Wednesday, August 22, 2012

Back Detail

       It's a little thing, but I thought to show you how I've been backing small prints and cards that go with Poppets.  Sometimes we buy prints and they end up curled in their mailers or stacked in envelopes waiting for framing that doesn't happen for ages because life has other plans.  By attaching backs with little hangers, we can at least have the option of putting them up. 
  I also find this a good way to handle kids drawings and photographs too.  A bit more polished than thumb tacks but simple and light.

  I have a paper cutter but this can also be done with scissors or a razor and ruler.

  I use a sturdy card backing board I get from Papermart, but you could use any mid weight cardboard.  This board  is just slightly heavier than the paper from a cereal box.
I start by backing the print or tag with one layer of cardboard using a strong spray adhesive. There are several brands available.  Then I line up the print and punch holes for the hangers.
I tie a loop of string - I use bow string but a heavy crochet or other would work too.
Then a bit of tape.

  After the string is secured, I glue this board to the one on the back of the print.  Don't forget to make sure you have the hangers at the right end!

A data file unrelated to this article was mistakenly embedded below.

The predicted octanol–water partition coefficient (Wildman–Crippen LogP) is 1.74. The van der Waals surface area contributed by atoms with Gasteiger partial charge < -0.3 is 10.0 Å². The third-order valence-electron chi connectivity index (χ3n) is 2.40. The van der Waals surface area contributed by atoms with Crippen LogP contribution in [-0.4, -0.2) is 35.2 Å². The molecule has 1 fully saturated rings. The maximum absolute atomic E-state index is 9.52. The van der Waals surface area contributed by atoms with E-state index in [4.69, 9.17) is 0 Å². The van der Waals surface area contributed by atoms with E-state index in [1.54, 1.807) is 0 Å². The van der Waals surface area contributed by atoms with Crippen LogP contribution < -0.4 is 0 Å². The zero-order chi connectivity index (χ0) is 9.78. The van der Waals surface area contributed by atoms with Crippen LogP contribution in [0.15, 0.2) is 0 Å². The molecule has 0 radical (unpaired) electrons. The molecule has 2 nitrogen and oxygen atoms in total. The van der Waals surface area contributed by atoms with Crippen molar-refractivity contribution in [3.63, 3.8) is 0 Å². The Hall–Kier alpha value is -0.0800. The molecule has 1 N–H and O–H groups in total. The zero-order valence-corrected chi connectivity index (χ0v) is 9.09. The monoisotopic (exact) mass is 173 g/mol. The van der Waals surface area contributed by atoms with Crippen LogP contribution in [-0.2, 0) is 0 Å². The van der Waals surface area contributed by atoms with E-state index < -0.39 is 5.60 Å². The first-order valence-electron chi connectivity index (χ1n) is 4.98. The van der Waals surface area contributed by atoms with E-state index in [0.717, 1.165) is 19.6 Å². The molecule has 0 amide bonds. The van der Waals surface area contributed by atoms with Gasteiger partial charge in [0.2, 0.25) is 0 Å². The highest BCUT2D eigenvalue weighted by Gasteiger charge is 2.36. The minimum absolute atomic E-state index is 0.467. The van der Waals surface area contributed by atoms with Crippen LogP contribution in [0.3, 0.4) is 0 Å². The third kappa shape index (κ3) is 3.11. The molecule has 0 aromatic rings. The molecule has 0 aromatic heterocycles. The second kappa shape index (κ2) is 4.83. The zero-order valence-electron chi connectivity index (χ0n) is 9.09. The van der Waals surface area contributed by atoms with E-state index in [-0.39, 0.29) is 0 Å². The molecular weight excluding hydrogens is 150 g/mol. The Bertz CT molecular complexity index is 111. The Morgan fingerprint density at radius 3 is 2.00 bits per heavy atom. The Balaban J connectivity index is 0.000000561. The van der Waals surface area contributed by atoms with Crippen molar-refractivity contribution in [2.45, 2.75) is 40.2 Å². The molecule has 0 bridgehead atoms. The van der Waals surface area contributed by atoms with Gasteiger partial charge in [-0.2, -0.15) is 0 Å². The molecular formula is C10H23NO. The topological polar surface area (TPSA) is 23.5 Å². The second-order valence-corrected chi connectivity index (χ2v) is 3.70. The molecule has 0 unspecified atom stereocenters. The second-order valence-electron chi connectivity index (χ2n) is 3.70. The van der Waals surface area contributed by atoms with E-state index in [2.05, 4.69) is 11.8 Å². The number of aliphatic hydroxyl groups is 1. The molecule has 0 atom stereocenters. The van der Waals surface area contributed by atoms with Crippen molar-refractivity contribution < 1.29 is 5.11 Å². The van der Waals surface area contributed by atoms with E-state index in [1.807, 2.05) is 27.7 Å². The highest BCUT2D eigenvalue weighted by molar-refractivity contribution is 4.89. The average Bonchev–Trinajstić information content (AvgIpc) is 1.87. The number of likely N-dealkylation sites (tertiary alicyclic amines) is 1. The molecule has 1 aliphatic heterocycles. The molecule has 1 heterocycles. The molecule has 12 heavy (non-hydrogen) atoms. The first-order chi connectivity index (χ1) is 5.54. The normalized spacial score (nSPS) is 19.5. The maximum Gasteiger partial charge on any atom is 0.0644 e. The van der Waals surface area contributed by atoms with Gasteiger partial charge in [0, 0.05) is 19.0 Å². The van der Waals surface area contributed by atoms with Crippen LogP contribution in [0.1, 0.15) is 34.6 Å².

Here's a set of four cards, printed as mirror images, so that the back will look like this:
To finish up, I lightly sand the edges of the print or card with a sanding block.  Some people are surprised to find that paper can be sanded.  I was too.  It's very effective to give a finished edge, especially when several boards are glued together.

Finally, I edge the print or card with a paint marker or I sponge acrylic paint to give a finished edge to the cardboard.
And I end up with a bit of art  ready to hang until it's framed, or not.
Or a tag that can serve as a bookmark or hang around for fun.  It's one way to turn a photograph or drawing into a gift.  You can make something unique and personal. 
It's a little thing, but sometime it's the little things that brighten a day.  Hope yours is good.

Thursday, August 16, 2012

Behind the Scenes on the way to Autumn

   More on Autumn:

    "This Way to Autumn" Poppet, who so wants to be a garden sculpture.  I imagine her in hydrostone or even bronze, with leaves that can be changed out with the seasons. 
  If you know someone who wants to make that happen, please send that human my way so we can do so.
In the meantime, she about 3 1/2 inches tall.

The image for illustration.

Photos  between.

And our Poppets in the studio.

  Hope your week is going well.  Humid here in the desert, scary stuff on the news, cats like rugs on the floor.  Me - music and work.  I'll take it.


Sunday, August 12, 2012

Be careful what you wish for.

  In interviews and convention programs, I'd talk about the challenges involved in making large kinetic sculptures.  I grew fond of telling humans that I liked the excitement of "operating just on the edge of failure."  Certainly there is a thrill when we push ourselves to the edge of our abilities.  It's an exploration of the unknown and it is both stressful and satisfying to succeed.  I had exactly five months to finish "Dark Caravan's" roller coaster.  It was everything you can imagine.